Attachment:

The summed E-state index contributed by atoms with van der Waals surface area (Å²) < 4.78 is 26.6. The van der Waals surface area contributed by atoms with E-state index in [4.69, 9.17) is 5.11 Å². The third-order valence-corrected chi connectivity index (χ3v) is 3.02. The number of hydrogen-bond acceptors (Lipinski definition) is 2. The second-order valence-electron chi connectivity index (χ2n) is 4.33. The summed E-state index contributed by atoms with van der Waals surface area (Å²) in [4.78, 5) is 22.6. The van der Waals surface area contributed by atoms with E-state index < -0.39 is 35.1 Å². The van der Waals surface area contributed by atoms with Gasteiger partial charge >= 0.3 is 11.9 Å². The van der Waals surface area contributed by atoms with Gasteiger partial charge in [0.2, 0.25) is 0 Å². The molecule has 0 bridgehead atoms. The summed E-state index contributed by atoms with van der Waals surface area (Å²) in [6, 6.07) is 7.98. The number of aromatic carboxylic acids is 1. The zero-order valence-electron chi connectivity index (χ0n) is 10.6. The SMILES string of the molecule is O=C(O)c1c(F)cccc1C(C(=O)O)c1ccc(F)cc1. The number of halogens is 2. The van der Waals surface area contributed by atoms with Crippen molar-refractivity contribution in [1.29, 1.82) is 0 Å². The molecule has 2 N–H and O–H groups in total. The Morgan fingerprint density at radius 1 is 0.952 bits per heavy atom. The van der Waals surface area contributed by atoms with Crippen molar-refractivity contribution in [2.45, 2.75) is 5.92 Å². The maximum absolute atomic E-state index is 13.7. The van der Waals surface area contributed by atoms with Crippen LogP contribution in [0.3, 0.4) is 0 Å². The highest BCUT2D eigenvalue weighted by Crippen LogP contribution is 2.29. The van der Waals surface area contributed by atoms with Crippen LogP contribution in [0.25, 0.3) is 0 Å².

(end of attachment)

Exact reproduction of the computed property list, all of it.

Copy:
The summed E-state index contributed by atoms with van der Waals surface area (Å²) < 4.78 is 26.6. The van der Waals surface area contributed by atoms with E-state index in [4.69, 9.17) is 5.11 Å². The third-order valence-corrected chi connectivity index (χ3v) is 3.02. The number of hydrogen-bond acceptors (Lipinski definition) is 2. The second-order valence-electron chi connectivity index (χ2n) is 4.33. The summed E-state index contributed by atoms with van der Waals surface area (Å²) in [4.78, 5) is 22.6. The van der Waals surface area contributed by atoms with E-state index < -0.39 is 35.1 Å². The van der Waals surface area contributed by atoms with Gasteiger partial charge >= 0.3 is 11.9 Å². The van der Waals surface area contributed by atoms with Gasteiger partial charge in [0.2, 0.25) is 0 Å². The molecule has 0 bridgehead atoms. The summed E-state index contributed by atoms with van der Waals surface area (Å²) in [6, 6.07) is 7.98. The number of aromatic carboxylic acids is 1. The zero-order valence-electron chi connectivity index (χ0n) is 10.6. The SMILES string of the molecule is O=C(O)c1c(F)cccc1C(C(=O)O)c1ccc(F)cc1. The number of halogens is 2. The van der Waals surface area contributed by atoms with Crippen molar-refractivity contribution in [1.29, 1.82) is 0 Å². The molecule has 2 N–H and O–H groups in total. The Morgan fingerprint density at radius 1 is 0.952 bits per heavy atom. The van der Waals surface area contributed by atoms with Crippen molar-refractivity contribution in [2.45, 2.75) is 5.92 Å². The maximum absolute atomic E-state index is 13.7. The van der Waals surface area contributed by atoms with Crippen LogP contribution in [0.3, 0.4) is 0 Å². The highest BCUT2D eigenvalue weighted by Crippen LogP contribution is 2.29. The van der Waals surface area contributed by atoms with Crippen LogP contribution in [0.25, 0.3) is 0 Å².